Wristwatch restoration, servicing and repair

Seiko 7017-8000…

Something a little different this time, one of the 71xx series chronograph models, this one from 1971. It’s safe to say that this one was in a bit of a state; it didn’t run, the lume was a mess and the trashed hands weren’t even a matching pair…

(Click pictures to enlarge)

Apart from the obvious cosmetic problems, the seller said the watch had a problem with the mainspring, which was half right, as on further investigation it was missing it’s click spring so it wouldn’t hold power. It also had a problem with the day changeover, the hairspring was badly damaged and top pivot of the chronograph centre wheel had been snapped off… let the parts search begin!

The movement in this watch is the 7017A which, like the 6138/9 calibres, also uses a vertical clutch mechanism to provide the chronograph function. Although the 7017A does not have a minute register, the chronograph operation is very similar…

On pressing the start/stop button, the operating lever pushes the pillar wheel forward which prises apart the stop lever, allowing the clutch ring to drop onto the fourth wheel below. The second hand starts to move as it is mounted on the shaft of the chronograph centre wheel, which extends through the movement and out onto the dial.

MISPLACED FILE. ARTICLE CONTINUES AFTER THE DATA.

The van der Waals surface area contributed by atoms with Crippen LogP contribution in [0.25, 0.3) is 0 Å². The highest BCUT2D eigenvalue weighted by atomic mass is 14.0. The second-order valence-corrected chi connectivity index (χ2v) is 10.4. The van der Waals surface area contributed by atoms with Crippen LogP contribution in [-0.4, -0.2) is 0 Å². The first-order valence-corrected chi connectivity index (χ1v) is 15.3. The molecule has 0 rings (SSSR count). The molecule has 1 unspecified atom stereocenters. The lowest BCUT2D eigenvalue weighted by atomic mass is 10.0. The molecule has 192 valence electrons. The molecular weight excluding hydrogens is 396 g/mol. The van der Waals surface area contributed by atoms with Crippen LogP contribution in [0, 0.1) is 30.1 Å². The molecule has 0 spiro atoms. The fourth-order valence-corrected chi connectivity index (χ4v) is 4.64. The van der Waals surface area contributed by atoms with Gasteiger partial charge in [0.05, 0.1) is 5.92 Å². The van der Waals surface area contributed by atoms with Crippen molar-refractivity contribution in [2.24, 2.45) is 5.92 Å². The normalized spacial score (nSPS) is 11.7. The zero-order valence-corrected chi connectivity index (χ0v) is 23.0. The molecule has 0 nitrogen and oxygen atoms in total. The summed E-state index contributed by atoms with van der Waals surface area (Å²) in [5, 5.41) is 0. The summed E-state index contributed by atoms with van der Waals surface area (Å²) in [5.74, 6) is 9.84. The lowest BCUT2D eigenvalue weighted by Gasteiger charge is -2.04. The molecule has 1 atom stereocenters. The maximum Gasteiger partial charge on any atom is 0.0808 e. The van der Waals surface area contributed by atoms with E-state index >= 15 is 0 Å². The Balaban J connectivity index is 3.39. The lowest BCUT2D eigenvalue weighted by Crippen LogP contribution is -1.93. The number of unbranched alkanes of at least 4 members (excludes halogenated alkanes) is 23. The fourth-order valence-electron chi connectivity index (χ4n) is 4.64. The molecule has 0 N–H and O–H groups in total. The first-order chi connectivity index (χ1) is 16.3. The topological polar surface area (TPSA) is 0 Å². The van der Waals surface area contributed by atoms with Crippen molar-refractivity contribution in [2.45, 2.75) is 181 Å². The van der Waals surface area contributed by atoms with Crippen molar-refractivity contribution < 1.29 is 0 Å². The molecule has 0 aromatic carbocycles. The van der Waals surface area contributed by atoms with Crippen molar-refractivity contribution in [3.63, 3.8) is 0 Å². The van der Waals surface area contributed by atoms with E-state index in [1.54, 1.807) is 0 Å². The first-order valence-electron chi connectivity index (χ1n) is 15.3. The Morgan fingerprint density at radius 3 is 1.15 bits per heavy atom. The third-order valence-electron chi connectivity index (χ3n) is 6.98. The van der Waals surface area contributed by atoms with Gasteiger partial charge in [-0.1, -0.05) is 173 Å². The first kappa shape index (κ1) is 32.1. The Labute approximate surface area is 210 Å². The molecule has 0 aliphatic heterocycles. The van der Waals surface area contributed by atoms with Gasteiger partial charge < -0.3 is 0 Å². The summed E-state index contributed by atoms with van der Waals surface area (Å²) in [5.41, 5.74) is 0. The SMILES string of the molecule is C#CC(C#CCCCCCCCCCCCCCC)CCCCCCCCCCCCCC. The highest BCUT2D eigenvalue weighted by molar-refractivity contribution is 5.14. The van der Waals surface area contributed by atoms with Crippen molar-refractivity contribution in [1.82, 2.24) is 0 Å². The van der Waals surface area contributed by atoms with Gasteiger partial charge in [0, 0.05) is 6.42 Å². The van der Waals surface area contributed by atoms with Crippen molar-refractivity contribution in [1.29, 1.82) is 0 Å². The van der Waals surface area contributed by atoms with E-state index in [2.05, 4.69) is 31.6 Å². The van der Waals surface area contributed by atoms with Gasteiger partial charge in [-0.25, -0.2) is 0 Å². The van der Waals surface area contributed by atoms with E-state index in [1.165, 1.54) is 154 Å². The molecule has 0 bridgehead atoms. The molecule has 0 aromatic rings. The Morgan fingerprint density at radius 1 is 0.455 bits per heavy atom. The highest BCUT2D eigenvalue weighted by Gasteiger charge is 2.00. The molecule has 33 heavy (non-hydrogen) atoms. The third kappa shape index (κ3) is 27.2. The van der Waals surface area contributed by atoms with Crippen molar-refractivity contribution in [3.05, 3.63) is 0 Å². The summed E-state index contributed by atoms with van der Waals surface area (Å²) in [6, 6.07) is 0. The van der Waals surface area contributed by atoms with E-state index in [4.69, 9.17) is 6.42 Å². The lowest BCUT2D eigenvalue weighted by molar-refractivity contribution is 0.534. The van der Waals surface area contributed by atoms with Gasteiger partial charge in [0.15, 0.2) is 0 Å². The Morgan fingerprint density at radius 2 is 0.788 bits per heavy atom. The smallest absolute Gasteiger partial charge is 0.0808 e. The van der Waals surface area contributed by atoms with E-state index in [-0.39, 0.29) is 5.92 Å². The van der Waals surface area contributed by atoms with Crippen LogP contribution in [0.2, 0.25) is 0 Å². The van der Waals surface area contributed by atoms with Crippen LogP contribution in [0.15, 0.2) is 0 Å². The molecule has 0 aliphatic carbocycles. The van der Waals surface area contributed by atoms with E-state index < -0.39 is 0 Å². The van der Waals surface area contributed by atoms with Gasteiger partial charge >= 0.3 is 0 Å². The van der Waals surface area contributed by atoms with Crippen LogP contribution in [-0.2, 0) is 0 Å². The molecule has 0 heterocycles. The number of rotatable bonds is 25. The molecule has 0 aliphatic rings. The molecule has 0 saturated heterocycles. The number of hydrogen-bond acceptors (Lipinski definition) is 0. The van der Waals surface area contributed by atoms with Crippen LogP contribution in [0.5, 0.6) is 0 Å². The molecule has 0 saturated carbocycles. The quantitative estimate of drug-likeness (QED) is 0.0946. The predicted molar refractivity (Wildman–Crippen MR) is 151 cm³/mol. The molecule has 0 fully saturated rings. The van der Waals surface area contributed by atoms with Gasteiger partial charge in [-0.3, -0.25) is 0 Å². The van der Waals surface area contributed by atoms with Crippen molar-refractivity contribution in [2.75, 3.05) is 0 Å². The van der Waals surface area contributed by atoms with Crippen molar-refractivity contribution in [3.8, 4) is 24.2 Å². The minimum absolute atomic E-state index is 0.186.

On pressing the start/stop button again the reverse happens. The pillar wheel is pushed forward once more, releasing the pressure from the stop lever which then retracts, contacts the clutch ring again, and raises the mechanism from the fourth wheel below.

When the reset button is pressed, the spring loaded hammer moves across and contacts the chronograph heart, rotating the mechanism back to zero from any position.

As well as having a regular chronograph, this watch also has a ‘flyback’ feature. This means that the reset button can be pressed to return the counter to zero at any time, even if the chronograph is still running. This is a handy feature if you need to time successive short events, ie. laps in motor racing.

To achieve this, the chronograph centre wheel has a separate section within it…

When the reset button is pressed, the hammer contacts the heart, overcoming the pressure in the flyback spring. The flyback mechanism then slides around within the chronograph centre wheel, returning the second hand to zero. This happens without affecting the rotation of the fourth wheel and clutch ring, which ensures that the timekeeping of the watch remains undisturbed.

Ok, back to the watch. After a lengthy search for the parts I needed, I could finally get started. The only thing I couldn’t source was a set of suitable hands, so I had to use a pair from a different model. They aren’t ideal, but they’re ok for now, and certainly better than the ones it came with!

Here’s the watch freshened up and ready for some more ‘Speed Timing’…

Update Feb ’08: I’ve since found a pair of the right hands, so here’s a shot of the watch looking the way it should…

Rich.


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